A possible "core category" for my theory is what I have called "essay success" (or "writing success"). The concept of essay success, however, seems to fit this school context since it encompasses other aspects of the task than just the writing. Everything is permeated with the influence of the concept of essay success. What problems are identified and recognized come from notions of essay success. What assessments and evaluations are made about the essay as well as the process of composing or the goals for revision are gauged against this notion of essay success. What counts as "coming to know" is that which is closest to essay success.

I have charted out that essay success related to conceptions of the ideal text and the real text. The ideal text equals a fulfillment of essay success; however, the writer's as well as the responder's grasp of ideal text is often (or how about always) imperfect. Likewise, our apprehension of the real text is also an imperfect representation. Peer response is a kind of measuring and matching of the real text against the ideal text. An imperfect understanding of either (or both) leads to difficulties.

These are the kinds of conceptual musings I have been doing with my categories, and it hit me as a kind of recognition that all of this business about essay success sounded a lot like Plato's notions of the Forms (or Ideas). Oh no. While I certainly don't ascribe to the belief that the Forms are immortal and unchangeable and live up in the Empyrean Heaven, I can see that they are another way of articulating the notion of mental models, schema, or representations (so often used by the cognitivist). Task representation. Well, that representation is based upon a mental picture and understanding of the task. What is this mental picture? this mental representation?

Plato, just as I have noticed the significance of this mental model, uses an analogy to communicate this importance. He sets up three components:
--the power of sight (our capacity to apprehend or take in, perception, what is inside us)
--the visible (outside reality)

He states, "If sight is in the eyes, and the possessor tries to use it, and if color is in the things, you know, I suppose, that it will see nothing and the colors will be unseen unless a third thing is there specially created for this purpose" (Republic, VI 507B).

This third thing is light. We see nothing and the visible is not seen unless there is light. Of course, this view contradicts premises of positivistic science which believes no third thing is necessary. Observation is direct and unmediated. Plato may be fairly post-modern (ironically) here since he is saying that our "sight" is mediated and even enabled by something else. For him, it is the Forms--this ideal, abstract conception of things that serves like light to help us see (within ourselves) and makes apparent qualities of reality.  Here is Plato making the comparison between the influence of light and knowledge:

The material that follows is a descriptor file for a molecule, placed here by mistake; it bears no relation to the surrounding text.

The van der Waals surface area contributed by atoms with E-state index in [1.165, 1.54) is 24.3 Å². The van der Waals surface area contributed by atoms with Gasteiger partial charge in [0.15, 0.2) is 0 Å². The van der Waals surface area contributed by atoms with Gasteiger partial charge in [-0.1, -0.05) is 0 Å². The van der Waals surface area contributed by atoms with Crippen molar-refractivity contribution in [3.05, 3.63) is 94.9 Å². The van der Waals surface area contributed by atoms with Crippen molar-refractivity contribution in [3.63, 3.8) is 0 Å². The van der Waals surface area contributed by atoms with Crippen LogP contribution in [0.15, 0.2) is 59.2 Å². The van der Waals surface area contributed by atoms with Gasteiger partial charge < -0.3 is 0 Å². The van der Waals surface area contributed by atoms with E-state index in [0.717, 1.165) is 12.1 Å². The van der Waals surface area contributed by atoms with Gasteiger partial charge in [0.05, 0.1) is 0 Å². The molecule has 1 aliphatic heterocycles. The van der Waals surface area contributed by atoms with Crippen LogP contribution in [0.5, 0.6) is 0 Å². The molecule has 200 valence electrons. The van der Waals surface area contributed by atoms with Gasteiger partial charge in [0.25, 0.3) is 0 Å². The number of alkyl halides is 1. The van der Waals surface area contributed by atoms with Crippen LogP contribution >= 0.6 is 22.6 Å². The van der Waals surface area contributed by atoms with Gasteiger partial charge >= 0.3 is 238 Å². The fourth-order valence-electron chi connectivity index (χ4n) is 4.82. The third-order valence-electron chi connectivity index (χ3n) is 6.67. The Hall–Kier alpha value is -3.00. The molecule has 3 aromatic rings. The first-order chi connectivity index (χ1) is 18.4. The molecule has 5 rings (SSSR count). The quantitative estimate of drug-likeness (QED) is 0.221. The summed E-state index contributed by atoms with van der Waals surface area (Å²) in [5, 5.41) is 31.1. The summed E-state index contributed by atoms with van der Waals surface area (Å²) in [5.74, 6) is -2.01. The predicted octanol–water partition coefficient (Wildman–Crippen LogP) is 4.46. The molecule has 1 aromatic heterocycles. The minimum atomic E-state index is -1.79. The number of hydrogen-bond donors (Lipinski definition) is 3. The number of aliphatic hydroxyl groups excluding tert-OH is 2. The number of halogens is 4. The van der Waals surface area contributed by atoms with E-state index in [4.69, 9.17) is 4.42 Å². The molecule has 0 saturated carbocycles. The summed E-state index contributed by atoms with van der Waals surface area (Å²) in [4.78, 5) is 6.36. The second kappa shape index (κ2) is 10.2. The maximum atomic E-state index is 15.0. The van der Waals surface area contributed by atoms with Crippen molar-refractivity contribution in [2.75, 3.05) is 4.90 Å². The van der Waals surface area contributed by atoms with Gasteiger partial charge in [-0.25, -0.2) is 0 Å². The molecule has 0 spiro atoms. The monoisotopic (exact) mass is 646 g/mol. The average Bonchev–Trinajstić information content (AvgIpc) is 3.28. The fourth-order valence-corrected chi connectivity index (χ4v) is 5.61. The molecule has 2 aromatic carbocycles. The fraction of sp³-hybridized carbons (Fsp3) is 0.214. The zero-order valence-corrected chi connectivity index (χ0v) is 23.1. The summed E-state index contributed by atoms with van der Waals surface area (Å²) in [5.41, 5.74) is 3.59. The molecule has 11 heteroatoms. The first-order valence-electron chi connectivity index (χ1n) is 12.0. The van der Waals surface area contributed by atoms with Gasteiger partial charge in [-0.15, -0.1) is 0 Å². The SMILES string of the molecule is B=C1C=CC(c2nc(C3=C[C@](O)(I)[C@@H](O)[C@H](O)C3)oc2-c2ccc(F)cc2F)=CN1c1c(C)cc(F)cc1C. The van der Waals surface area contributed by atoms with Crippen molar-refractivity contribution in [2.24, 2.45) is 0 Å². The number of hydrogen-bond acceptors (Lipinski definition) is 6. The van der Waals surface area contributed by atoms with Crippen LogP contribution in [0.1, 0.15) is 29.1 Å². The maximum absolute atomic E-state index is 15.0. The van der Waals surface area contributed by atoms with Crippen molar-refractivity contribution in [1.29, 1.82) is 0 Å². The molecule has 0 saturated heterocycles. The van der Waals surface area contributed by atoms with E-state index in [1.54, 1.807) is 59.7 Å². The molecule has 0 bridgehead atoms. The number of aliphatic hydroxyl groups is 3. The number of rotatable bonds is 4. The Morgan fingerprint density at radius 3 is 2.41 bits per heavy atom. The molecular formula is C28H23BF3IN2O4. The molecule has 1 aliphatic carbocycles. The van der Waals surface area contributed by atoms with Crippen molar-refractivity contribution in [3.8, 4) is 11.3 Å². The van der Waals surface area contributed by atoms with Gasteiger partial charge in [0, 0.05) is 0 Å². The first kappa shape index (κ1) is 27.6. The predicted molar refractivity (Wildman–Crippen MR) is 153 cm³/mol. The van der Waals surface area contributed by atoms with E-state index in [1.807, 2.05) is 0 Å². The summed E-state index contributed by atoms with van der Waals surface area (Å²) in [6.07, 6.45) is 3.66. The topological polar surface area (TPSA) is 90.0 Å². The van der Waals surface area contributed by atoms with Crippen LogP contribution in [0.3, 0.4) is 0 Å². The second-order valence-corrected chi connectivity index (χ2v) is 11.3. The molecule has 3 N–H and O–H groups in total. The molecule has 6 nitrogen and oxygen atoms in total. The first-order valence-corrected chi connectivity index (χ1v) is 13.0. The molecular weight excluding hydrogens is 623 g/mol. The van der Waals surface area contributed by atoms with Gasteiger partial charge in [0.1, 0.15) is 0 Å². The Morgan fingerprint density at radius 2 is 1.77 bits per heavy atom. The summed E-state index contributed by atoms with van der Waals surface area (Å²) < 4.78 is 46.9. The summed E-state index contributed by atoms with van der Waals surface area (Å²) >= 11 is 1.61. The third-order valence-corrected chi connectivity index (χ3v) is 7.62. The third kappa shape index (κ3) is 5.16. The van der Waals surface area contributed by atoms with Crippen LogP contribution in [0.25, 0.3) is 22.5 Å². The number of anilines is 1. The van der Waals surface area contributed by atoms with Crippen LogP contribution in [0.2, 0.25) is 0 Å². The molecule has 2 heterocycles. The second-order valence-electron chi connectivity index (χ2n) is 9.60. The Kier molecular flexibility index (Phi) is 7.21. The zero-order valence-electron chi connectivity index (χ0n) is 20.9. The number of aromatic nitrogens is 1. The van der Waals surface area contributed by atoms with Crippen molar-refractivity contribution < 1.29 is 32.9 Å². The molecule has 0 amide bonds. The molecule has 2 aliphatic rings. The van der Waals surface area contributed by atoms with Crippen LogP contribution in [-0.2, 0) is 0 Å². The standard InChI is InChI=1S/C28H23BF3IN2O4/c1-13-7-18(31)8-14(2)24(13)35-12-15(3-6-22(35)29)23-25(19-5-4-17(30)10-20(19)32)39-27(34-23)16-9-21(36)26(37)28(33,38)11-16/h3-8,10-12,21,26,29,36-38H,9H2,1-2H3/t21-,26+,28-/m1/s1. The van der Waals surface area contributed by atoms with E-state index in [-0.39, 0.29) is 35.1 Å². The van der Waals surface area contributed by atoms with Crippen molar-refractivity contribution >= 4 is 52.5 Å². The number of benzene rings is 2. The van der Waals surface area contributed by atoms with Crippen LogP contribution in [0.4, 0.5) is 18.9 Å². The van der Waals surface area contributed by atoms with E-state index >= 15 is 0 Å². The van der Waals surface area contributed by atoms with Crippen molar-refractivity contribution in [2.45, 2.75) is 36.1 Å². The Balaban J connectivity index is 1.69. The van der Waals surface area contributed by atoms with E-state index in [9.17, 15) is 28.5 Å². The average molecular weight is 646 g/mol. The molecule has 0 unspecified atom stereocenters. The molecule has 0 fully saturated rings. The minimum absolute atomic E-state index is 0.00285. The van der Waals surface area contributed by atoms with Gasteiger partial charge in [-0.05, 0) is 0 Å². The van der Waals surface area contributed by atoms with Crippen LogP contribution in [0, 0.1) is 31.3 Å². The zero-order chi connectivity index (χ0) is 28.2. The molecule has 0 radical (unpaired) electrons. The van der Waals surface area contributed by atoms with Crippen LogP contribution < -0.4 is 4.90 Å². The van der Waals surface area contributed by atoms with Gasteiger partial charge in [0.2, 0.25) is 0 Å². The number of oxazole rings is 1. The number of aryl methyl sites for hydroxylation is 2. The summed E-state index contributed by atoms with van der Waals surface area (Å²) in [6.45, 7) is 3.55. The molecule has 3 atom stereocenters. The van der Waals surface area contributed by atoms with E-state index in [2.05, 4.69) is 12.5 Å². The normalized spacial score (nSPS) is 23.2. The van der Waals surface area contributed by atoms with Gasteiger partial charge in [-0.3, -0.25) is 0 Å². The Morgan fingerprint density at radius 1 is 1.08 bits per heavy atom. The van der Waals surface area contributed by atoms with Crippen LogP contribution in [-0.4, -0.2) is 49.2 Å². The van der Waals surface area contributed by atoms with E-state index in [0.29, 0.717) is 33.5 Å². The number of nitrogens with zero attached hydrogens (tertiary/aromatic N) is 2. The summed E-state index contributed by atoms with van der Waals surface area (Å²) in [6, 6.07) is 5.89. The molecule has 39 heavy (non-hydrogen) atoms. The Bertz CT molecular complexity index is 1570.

"my meaning must appear to be that this, the offspring of the good which the good begat, is in relation to the good itself an analogy, and what the good effects, by its influence, in the regions of the mind, towards mind and things thought, this the sun effects, in the region of seeing, towards sight and things seen" (Republic, VI 508D).

The effect of "the good" is like the effects of light for our seeing. Plato goes on, then, to articulate a theory of epistemology from this analogy: "when it [the soul] settles itself firmly in that region in which truth and real being brightly shine, it understands and knows it and appears to have reason. ...Then that which provides their truth to the things known, and gives the power of knowing to the knower, you may say is the idea or principle of the good, and you must conceive it as being the cause of understanding and of truth in so far as known"  (Republic, VI 508D-E). He goes on to distinguish knowledge and truth AS WE KNOW them are not the good. They are good-like.

Here is a scan of Plato's chart of this relationship.
I think I would need to dig deeper into Plato to get what the heck he is meaning with his equation.

What I think Plato gets at here, and it is exactly what I have been noticing, is the influence of the conception of "the good" or in this case "essay success"--the good piece of writing. He even goes so far as to say that the good is the cause of knowledge:

"Similarly with things known, you will agree that the good is not only the cause of their becoming known, but the cause that knowledge exists and of the state of knowledge, although the good is not itself a state of knowledge but something transcending far beyond it" (Republic, VI 508E). "Coming to know," realizing, figuring things out, seeing now, understanding all are rooted in the good. What counts as knowledge? That which is in alignment with the good.

So where does reflection come in? How does this work within the Writing Reviews. I can't say that this "thinking" only resides or is exclusively present in writing reviews, but what is happening is purely contrastive. Put this up to that. Contrast your text to the image of the ideal text in my head. Reflection, as Dewey noted, involves a "double-movement" which basically goes from the world to our conception of the world. It is out of this contrastive double-movement that I see students "coming to know." This fitting in bounds is the epistemological nature of reflection in the writing classroom.